Math CentralQuandaries & Queries


Question from Katherine, a student:


I have just learned to solve trigonometric problems for theta and have one specific question in order to find the solutions to my homework.
I will use one example for this question. If I have 8cos^2 theta-3=1
I first divide by 8 and get cos^2theta=3/8
then I have cos theta= plus or minus the square root of 3/8
Then I assume that I plug in inverse cos (the square root of 3/8) to my calculator.
How do I find the four solutions (we are typically supposed to find four, I believe?)
Can you help me with finding the solution to this problem? Thank you!

we have two responses for you


You have an error, first move the constant across and get 8 cos^2 theta = 4

I think you know how to do the rest. Ideally, in this case, you should recognize the square root -without evaluating!- as the cosine of something familiar and be able to find the arccos without picking up a calculator. (Everybody who works with trig should know and recognize all six trig functions of 0, pi/6 [30 degrees], pi/4 [45 degrees], pi/3 [60 degrees], and pi/2 [90 degrees].)

Sketching a cosine curve should help you locate the other three values in the interval [0, 2 pi).

Note that you can add/subtract 2 n pi to/from any of these four values and get infinitely many other solutions outside the "principle period". Some instructors expect this, and there are situations where it's actually important.

Good hunting!


Hi Katherine,

You are to solve for $\theta$ if $8 \cos(\theta) - 3 = 1.$ You should first add 3 to each side to get $8 \cos(\theta) = 4$ and then divide by 8 and take the square root to get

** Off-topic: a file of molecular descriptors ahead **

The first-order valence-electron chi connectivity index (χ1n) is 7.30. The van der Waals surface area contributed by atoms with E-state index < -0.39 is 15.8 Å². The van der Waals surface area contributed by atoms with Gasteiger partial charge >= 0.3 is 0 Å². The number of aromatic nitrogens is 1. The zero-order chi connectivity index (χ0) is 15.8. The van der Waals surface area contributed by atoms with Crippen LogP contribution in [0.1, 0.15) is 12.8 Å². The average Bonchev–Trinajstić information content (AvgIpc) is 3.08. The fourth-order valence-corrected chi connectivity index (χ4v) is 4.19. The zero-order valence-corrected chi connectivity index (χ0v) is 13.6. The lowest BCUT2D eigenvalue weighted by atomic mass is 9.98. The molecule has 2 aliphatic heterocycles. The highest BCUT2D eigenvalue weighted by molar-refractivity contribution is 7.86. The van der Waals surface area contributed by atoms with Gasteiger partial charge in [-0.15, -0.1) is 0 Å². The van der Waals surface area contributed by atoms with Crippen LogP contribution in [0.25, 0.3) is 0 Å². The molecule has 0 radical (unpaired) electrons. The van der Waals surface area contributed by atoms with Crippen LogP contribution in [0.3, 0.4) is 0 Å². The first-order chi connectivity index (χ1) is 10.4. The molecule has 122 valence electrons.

\[\cos(\theta) = \frac{\pm 1}{\sqrt 2}.\]

You should know that $\cos(45^o) = \frac{1}{\sqrt 2}$ so 45 degrees is one solution but how do you find all $\theta$ between 0 and 360 degrees that satisfy the equation? I would use the unit circle with centre at the origin $O.$


If you draw a ray from $O$ at an angle $\theta$ to the positive X-axis, measured counterclockwise, and it intersects the circle at $P,$ then the X-coordinate of $P$ is $\cos(\theta)$ and the Y-coordinate of $P$ is $\sin( \theta).$ (I drew a vertical line from $P$ to the X-axis so that you can use the triangle to see this if you are accustomed to using a right triangle to define the trig functions. Remember that the length of $OP$ is 1.)

What other point on the unit circle has the same X-coordinate?


Extend the vertical line from P to intersect the circle at $Q.$ $Q$ has the same x-coordinate as $P$ and using symmetry the measure of the angle from the positive X-coordinate, clockwise to $OQ$ is $360 - \theta$ degrees. Hence $\cos(360 - \theta) = \cos(\theta).$

Try this technique with your problem, first starting with $\cos(\theta) = \frac{1}{\sqrt 2}$ and then with $\cos(\theta) = \frac{-1}{\sqrt 2}.$

Write back if you need more assistance,

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